Sunday, November 2, 2014

Giving our all for the ones we love

I've decided that being a husband and father is hard work.  However, I have also decided that no matter how hard it gets, it is more than worth it.  After being married to Gauchay for over a year and a half before Luke was born, I thought I was getting the whole "being a family man" thing down.  I thought I was a good husband, that I was learning how to take care of Gauchay and fulfill my responsibilities as a husband.
Then Luke was born and I learned about a whole other side to being the man of the family: being a dad.  Being a husband is so much different than being a dad, and in some instances it's even easier.  All of a sudden the sleep in my life disappeared, I got replaced as the one who spends the most time with Gauchay, and I feel like my body is training new muscles involved in bouncing, carrying, and rocking babies.  While before I was partnered with a beautiful, talented woman, I now am in charge of a beautiful, uncoordinated, completely helpless baby.
And so I've been trying to figure things out.  I've been trying to figure out what matters most and where I find true happiness in my life.  Even though life is getting more difficult, I'm finding it more and more fulfilling every day I look into the face of my son.
So what is the key?  I think there are many keys to having a happy home and especially a happy family.  Something that is of supreme importance, something that if it isn't present in a family, the family won't survive, something that will bring your family closer to God than almost anything else, is serving each other and sacrificing for each other.
Men, how much do you sacrifice for your wives?  Is it really a sacrifice to help her and watch over her, especially when she's a beautiful woman that consented to live with you?  No, not really.  At least not most of the time.
Women, how much do you sacrifice for your husbands?  He seems so strong and self-confident, you may feel like there's nothing you can do to help him or give him comfort.
And parents, how much do you really sacrifice for your kids?  How much love and care do you show them, love and care that doesn't come from rote parental duties and tasks, but love and care that comes from your heart and goes above and beyond what a "normal" parent does?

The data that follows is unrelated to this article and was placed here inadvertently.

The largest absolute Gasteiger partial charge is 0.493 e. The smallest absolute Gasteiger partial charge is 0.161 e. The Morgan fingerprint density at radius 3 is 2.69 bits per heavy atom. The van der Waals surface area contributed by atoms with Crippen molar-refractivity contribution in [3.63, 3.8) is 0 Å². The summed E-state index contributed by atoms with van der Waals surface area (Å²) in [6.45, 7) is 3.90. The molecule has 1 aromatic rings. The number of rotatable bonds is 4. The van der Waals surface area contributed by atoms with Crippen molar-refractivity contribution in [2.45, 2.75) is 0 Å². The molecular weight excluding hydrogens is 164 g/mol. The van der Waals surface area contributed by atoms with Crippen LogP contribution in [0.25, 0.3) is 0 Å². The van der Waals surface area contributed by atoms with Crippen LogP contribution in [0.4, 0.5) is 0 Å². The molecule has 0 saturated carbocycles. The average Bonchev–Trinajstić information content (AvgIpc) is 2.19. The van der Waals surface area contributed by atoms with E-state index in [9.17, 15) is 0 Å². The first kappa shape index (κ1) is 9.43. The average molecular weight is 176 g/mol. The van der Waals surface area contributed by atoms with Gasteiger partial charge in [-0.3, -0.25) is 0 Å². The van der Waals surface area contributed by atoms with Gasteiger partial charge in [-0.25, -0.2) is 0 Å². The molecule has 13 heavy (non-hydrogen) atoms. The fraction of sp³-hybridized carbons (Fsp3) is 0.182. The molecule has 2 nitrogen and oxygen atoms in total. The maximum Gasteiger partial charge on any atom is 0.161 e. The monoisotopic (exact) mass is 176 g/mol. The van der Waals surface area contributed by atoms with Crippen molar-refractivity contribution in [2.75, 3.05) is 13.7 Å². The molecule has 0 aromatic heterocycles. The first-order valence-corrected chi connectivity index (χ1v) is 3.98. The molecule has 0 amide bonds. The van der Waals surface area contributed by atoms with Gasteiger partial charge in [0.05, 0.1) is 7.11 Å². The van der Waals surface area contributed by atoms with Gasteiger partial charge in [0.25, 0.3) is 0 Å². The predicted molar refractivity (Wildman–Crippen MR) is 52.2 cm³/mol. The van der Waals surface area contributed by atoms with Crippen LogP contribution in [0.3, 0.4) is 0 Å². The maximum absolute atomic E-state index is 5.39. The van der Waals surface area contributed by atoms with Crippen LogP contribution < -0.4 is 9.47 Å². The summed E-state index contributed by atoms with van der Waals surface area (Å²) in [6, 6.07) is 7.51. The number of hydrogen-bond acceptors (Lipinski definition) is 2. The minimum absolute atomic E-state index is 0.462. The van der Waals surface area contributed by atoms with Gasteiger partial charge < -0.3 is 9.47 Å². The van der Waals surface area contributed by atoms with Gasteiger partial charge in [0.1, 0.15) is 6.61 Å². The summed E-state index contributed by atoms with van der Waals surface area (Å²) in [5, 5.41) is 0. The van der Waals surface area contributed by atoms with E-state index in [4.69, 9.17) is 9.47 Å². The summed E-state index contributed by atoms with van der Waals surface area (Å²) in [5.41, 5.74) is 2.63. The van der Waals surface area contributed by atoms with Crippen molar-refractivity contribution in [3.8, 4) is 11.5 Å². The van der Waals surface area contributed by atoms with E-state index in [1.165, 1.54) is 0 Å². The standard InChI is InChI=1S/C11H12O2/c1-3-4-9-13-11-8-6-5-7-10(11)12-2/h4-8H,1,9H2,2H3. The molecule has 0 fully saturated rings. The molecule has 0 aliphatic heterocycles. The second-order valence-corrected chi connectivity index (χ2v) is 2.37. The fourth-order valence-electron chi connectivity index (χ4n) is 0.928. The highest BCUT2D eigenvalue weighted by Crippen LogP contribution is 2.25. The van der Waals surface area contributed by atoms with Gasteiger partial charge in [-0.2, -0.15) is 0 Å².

I humbly submit the idea that many of us are truly not sacrificing as much as we think we are for our families.  We are not serving them nearly as much as we need to.  Sacrifice and service are an essential part of family life.
Gordon B. Hinckley, a former prophet of the LDS church, said this:

"Without sacrifice there is no true worship of God. … ‘The Father gave his Son, and the Son gave his  life,’ and we do not worship unless we give—give of our substance, … our time, … strength, … talent, … faith, [and] testimonies"

If we are not sacrificing for our families, then we are not teaching them to worship God.  Sacrifice and service lie at the core of Christian belief.  If we wish to teach our children correct principles, if we wish to teach them the gospel of Jesus Christ, we need to live it.  We need to show in everything that we do that we are disciples of Christ.  We need to be willing to set down our controller and go help our wife do the dishes.  We need to be willing to set aside the computer and play on the floor with our son.  We need to be willing to stay up all night to take care of a fussy baby, and not get mad at him.  We need to be willing to give up what we think is vital to our existence in order to help someone else that is in need.
Ponder on the story of the young man who came to Christ and asked him what he needed to do to inherit eternal life:
Speaking of the commandments, the young man told Christ:
"All these things have kept from my youth up: what lack yet?" 
And this is the response that Christ gave him:  "If thou wilt be perfectgo and sell that thou hast, and give to the poorand thou shalt have treasure in heaven:and come and follow me."
"But when the young man heard that saying, he went away sorrowful: for he had great possessions."
We don't know any of the back story of this young man.  Perhaps he was born to very poor parents.  Perhaps at a young age he struck out on his own and worked hard for years to build up a sizable business.  Perhaps he had given his all to create his small fortune.  Maybe his wealth was the way he reminded himself that he could do anything.  But then the Savior asked him to give it all up.  Can you think of how hard that might have been for the young man?  
But that is what is required of us.  If we are willing to sacrifice anything for our families, for Christ, then we will be able to teach our children how to truly worship God, to echo the words of President Hinckley.  
I'd like to end with one thought that President Hinckley also shared.  I invite you to think of it and decide how you can apply it to everything you do in your families, as a child, as a parent, and as a spouse:
"It is not sacrifice to live the gospel of Jesus Christ. It is never sacrifice when you get back more   than you give. It is an investment, … greater investment than any.… Its dividends are eternal and everlasting."
I think it is the same for families.  Can we really consider loving and serving our families a sacrifice, when in reality we get out more than we put in?  Eternal life with our family is greater than any sacrifice we can make in this life.  
I know that as we strive to give our all to live the gospel of Jesus Christ and to sacrifice for our family, we will truly be living as God would have us live, and even more importantly, we will be creating a foundation of Christlike love, service, and discipleship that our family will build upon for the rest of their lives.  

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